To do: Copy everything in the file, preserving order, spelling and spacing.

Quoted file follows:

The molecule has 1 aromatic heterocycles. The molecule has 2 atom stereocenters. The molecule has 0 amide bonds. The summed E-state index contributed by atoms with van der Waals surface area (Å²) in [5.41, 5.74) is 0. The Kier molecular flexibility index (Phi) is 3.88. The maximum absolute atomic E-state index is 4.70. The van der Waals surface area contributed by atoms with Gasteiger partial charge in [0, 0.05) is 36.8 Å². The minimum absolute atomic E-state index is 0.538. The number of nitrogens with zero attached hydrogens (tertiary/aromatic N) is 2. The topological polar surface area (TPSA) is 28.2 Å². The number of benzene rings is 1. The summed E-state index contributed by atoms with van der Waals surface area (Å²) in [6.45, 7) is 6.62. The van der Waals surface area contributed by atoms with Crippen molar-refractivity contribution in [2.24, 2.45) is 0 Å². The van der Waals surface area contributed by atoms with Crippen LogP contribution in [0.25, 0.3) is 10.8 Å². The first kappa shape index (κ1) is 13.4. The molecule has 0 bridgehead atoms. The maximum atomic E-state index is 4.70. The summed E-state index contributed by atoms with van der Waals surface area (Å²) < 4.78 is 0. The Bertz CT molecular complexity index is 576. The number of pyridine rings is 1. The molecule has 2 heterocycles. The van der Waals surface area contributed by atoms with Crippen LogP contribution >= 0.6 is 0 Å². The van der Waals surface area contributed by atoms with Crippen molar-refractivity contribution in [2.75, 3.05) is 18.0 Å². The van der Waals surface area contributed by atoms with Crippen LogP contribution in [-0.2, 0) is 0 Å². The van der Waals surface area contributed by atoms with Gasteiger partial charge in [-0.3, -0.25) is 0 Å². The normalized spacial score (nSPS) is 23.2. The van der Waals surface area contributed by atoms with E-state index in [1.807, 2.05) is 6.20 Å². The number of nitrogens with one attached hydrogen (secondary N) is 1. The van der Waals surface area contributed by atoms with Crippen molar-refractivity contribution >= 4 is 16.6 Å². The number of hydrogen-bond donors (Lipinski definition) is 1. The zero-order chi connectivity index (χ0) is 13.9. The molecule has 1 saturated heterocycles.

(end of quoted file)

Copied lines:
The molecule has 1 aromatic heterocycles. The molecule has 2 atom stereocenters. The molecule has 0 amide bonds. The summed E-state index contributed by atoms with van der Waals surface area (Å²) in [5.41, 5.74) is 0. The Kier molecular flexibility index (Phi) is 3.88. The maximum absolute atomic E-state index is 4.70. The van der Waals surface area contributed by atoms with Gasteiger partial charge in [0, 0.05) is 36.8 Å². The minimum absolute atomic E-state index is 0.538. The number of nitrogens with zero attached hydrogens (tertiary/aromatic N) is 2. The topological polar surface area (TPSA) is 28.2 Å². The number of benzene rings is 1. The summed E-state index contributed by atoms with van der Waals surface area (Å²) in [6.45, 7) is 6.62. The van der Waals surface area contributed by atoms with Crippen molar-refractivity contribution in [2.24, 2.45) is 0 Å². The van der Waals surface area contributed by atoms with Crippen LogP contribution in [0.25, 0.3) is 10.8 Å². The first kappa shape index (κ1) is 13.4. The molecule has 0 bridgehead atoms. The maximum atomic E-state index is 4.70. The summed E-state index contributed by atoms with van der Waals surface area (Å²) < 4.78 is 0. The Bertz CT molecular complexity index is 576. The number of pyridine rings is 1. The molecule has 2 heterocycles. The van der Waals surface area contributed by atoms with Crippen LogP contribution >= 0.6 is 0 Å². The van der Waals surface area contributed by atoms with Crippen molar-refractivity contribution in [2.75, 3.05) is 18.0 Å². The van der Waals surface area contributed by atoms with Crippen LogP contribution in [-0.2, 0) is 0 Å². The van der Waals surface area contributed by atoms with Gasteiger partial charge in [-0.3, -0.25) is 0 Å². The normalized spacial score (nSPS) is 23.2. The van der Waals surface area contributed by atoms with E-state index in [1.807, 2.05) is 6.20 Å². The number of nitrogens with one attached hydrogen (secondary N) is 1. The van der Waals surface area contributed by atoms with Crippen molar-refractivity contribution >= 4 is 16.6 Å². The number of hydrogen-bond donors (Lipinski definition) is 1. The zero-order chi connectivity index (χ0) is 13.9. The molecule has 1 saturated heterocycles.